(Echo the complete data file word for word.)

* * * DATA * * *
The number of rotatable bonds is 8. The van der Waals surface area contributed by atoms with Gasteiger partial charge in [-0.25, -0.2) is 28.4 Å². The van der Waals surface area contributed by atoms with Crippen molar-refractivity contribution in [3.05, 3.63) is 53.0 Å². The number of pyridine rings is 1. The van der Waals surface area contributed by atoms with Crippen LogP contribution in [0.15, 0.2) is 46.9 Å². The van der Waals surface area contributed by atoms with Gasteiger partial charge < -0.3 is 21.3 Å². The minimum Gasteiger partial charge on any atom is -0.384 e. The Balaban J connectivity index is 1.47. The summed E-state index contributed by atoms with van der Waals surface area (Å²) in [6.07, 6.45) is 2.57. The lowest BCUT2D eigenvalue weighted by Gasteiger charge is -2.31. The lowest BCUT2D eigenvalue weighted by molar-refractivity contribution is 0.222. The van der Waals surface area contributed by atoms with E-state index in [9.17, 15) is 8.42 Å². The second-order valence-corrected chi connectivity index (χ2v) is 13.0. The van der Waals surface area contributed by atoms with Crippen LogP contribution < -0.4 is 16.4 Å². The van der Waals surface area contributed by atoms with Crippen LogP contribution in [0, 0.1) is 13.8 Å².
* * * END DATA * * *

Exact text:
The number of rotatable bonds is 8. The van der Waals surface area contributed by atoms with Gasteiger partial charge in [-0.25, -0.2) is 28.4 Å². The van der Waals surface area contributed by atoms with Crippen molar-refractivity contribution in [3.05, 3.63) is 53.0 Å². The number of pyridine rings is 1. The van der Waals surface area contributed by atoms with Crippen LogP contribution in [0.15, 0.2) is 46.9 Å². The van der Waals surface area contributed by atoms with Gasteiger partial charge < -0.3 is 21.3 Å². The minimum Gasteiger partial charge on any atom is -0.384 e. The Balaban J connectivity index is 1.47. The summed E-state index contributed by atoms with van der Waals surface area (Å²) in [6.07, 6.45) is 2.57. The lowest BCUT2D eigenvalue weighted by Gasteiger charge is -2.31. The lowest BCUT2D eigenvalue weighted by molar-refractivity contribution is 0.222. The van der Waals surface area contributed by atoms with E-state index in [9.17, 15) is 8.42 Å². The second-order valence-corrected chi connectivity index (χ2v) is 13.0. The van der Waals surface area contributed by atoms with Crippen LogP contribution < -0.4 is 16.4 Å². The van der Waals surface area contributed by atoms with Crippen LogP contribution in [0, 0.1) is 13.8 Å².